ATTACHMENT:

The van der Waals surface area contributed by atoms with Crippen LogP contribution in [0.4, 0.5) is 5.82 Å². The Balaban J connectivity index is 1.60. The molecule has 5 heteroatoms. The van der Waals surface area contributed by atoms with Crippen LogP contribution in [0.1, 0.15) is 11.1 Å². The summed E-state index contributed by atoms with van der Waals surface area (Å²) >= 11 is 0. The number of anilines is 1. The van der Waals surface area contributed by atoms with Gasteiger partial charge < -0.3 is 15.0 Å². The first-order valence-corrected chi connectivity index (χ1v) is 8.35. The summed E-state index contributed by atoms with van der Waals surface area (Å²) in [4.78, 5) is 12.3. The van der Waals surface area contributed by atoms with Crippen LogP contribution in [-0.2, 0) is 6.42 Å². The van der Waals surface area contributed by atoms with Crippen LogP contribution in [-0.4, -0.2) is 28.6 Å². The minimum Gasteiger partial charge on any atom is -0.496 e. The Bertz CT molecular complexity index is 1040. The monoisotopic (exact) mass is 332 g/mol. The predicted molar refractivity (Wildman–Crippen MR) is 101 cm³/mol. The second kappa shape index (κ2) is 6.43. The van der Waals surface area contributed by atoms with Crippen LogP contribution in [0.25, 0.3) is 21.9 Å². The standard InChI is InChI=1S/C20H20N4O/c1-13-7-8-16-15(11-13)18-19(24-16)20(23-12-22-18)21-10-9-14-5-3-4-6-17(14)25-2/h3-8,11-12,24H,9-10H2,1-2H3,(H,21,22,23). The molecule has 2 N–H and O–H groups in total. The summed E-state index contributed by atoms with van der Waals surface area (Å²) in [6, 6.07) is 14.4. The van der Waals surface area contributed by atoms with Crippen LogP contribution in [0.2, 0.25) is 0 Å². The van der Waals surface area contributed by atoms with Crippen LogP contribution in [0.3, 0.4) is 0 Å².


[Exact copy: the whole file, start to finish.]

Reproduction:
The van der Waals surface area contributed by atoms with Crippen LogP contribution in [0.4, 0.5) is 5.82 Å². The Balaban J connectivity index is 1.60. The molecule has 5 heteroatoms. The van der Waals surface area contributed by atoms with Crippen LogP contribution in [0.1, 0.15) is 11.1 Å². The summed E-state index contributed by atoms with van der Waals surface area (Å²) >= 11 is 0. The number of anilines is 1. The van der Waals surface area contributed by atoms with Gasteiger partial charge < -0.3 is 15.0 Å². The first-order valence-corrected chi connectivity index (χ1v) is 8.35. The summed E-state index contributed by atoms with van der Waals surface area (Å²) in [4.78, 5) is 12.3. The van der Waals surface area contributed by atoms with Crippen LogP contribution in [-0.2, 0) is 6.42 Å². The van der Waals surface area contributed by atoms with Crippen LogP contribution in [-0.4, -0.2) is 28.6 Å². The minimum Gasteiger partial charge on any atom is -0.496 e. The Bertz CT molecular complexity index is 1040. The monoisotopic (exact) mass is 332 g/mol. The predicted molar refractivity (Wildman–Crippen MR) is 101 cm³/mol. The second kappa shape index (κ2) is 6.43. The van der Waals surface area contributed by atoms with Crippen LogP contribution in [0.25, 0.3) is 21.9 Å². The standard InChI is InChI=1S/C20H20N4O/c1-13-7-8-16-15(11-13)18-19(24-16)20(23-12-22-18)21-10-9-14-5-3-4-6-17(14)25-2/h3-8,11-12,24H,9-10H2,1-2H3,(H,21,22,23). The molecule has 2 N–H and O–H groups in total. The summed E-state index contributed by atoms with van der Waals surface area (Å²) in [6, 6.07) is 14.4. The van der Waals surface area contributed by atoms with Crippen LogP contribution in [0.2, 0.25) is 0 Å². The van der Waals surface area contributed by atoms with Crippen LogP contribution in [0.3, 0.4) is 0 Å².